Chapter 21 of the P. and G. Klopp Story – Part IV

One Misfortune Never Comes Alone

I was still reeling under the blow of the unexpected military transfer to Maxhof, Bavaria, when another one hit me like a bolt out of the blue. Biene wrote that she had met a young Dutch man by the name of Henk, to whom she was now engaged. They were dreaming about their own home at the edge of a forest near the city of Arnhem and were planning to get married. The news nearly tore me apart, all the more as Biene described our relationship as merely a nice correspondence between friends. Although my emotions were running high, I immediately responded to her letter and thanked her for being honest. It was a miracle of sort that I agreed to keep writing her. That promise was so terribly out of character, so contrary to what my pride and sense of honor would have allowed me to do that there was only one explanation. I was still in love with her.

Biene on Vacation at Lake Ammer 1963

Biene on Vacation at Lake Ammer 1963

Sleepless nights followed. I held endless conversations with myself. At times I would place the entire blame on my shoulders. Dieter was perhaps right, when he said that a kiss is more powerful than words, passion stronger than tender sentiments expressed merely in letters. Then the American folk song ‘On Top of Old Smokey’ was going through my mind during those agonizing hours of wakefulness. The apparent truth of the line ‘I lost my true lover for courting too slow’ hit me especially hard. Suddenly the pendulum swung into the opposite direction. For a short while, I found relief by putting the blame on Biene. ‘Surely, one does not get engaged overnight’, I argued. ‘Why didn’t she write me sooner? Why did she allow the correspondence to drag on so long? What about her other pen pals, the young man from Morocco for example? Does she want to keep all her options open? Is she like a bee, as her name implies, flying in a kind of romantic dance from flower to flower to see where she would find the sweetest nectar?’ Having experienced both ends of the emotional spectrum, I finally settled for a more balanced view. The wildly swinging pendulum was coming to rest in the middle. Concern for Biene pushed anger and jealousy aside; she might have responded to the lure of marital bliss too quickly. These internal monologues went on and on through several nights, at the end of which I was completely exhausted. But I had calmed down enough to finish my letter to Biene with the words, “Just one thing you must promise me. If you perceive a danger for your happiness in that you cannot distinguish between true friendship and love between a man and a woman or if your future husband does not like our correspondence, then have the courage to say goodbye. For I do not want to destroy your happiness.”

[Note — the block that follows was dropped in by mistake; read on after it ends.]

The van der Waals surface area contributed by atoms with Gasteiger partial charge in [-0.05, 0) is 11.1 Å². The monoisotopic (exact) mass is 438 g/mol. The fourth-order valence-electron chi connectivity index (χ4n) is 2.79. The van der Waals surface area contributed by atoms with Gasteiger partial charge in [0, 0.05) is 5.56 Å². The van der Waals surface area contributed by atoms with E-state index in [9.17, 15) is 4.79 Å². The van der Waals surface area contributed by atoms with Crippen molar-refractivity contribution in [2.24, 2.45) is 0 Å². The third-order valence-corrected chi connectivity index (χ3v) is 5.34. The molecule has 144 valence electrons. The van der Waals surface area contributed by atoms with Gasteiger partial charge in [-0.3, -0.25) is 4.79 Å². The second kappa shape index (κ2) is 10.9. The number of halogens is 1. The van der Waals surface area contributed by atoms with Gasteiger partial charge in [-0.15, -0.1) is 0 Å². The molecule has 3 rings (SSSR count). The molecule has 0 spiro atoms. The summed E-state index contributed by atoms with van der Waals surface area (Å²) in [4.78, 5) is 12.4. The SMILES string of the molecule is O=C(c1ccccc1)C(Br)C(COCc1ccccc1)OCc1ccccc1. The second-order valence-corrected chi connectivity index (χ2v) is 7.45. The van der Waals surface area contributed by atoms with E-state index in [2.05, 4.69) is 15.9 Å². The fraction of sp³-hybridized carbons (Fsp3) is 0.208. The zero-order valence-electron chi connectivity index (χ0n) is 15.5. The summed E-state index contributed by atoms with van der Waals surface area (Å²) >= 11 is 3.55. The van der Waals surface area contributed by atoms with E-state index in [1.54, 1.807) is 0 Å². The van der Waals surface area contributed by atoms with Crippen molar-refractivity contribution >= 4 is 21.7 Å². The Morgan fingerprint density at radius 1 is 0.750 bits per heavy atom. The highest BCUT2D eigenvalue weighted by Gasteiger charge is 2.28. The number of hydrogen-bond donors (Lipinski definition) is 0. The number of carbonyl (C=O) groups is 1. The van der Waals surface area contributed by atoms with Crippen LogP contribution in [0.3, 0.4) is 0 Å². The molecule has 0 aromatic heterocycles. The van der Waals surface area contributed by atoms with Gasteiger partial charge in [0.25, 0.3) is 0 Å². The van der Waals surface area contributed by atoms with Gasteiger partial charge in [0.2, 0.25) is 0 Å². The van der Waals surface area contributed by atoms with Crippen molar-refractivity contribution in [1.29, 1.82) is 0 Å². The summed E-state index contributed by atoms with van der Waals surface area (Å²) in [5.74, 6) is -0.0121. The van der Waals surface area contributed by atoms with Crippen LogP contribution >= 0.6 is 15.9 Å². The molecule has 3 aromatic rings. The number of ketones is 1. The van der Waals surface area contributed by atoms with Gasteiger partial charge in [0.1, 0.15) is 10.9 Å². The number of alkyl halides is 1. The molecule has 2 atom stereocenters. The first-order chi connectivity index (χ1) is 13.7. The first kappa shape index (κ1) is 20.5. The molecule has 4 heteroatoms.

Frauenkirche, Munich, Bavaria - Photo Credit:

Frauenkirche, Munich, Bavaria – Photo Credit:

With my Phillips tape recorder in one hand and a heavy suitcase in the other, train tickets and army papers in my wallet, I stepped on the Intercity train to Munich. Private Gauke, whose first name I no longer recall, accompanied me to our destination. We were both in uniform, as this was a requirement when traveling on official assignments. While the high-speed electric train was rushing toward the Bavarian capital, Gauke tried to cheer me up by pointing out all the advantages of the prestigious truck driver’s license later in civilian life. But he succeeded only partly in pulling me out of my morose taciturn shell. He did not yet know about the other problem, for which the possession of a driver’s license offered no solution. In Munich we had to catch a local train to Starnberg. Thousands of passengers were milling about the main station. At the crowded automated billboard announcing arrival and departure times I spotted the wrinkled face of my former scout leader, Günther von A. He was as surprised to see me, as I was to see him. What were the chances of this occurring? Once in a million or less. And what were the chances of still being in love with Biene? The question made me think about fate and destiny, a topic that philosophers and theologians great and small have been grappling with for centuries, a can of worms, which I decided in my present state of mind to leave unopened.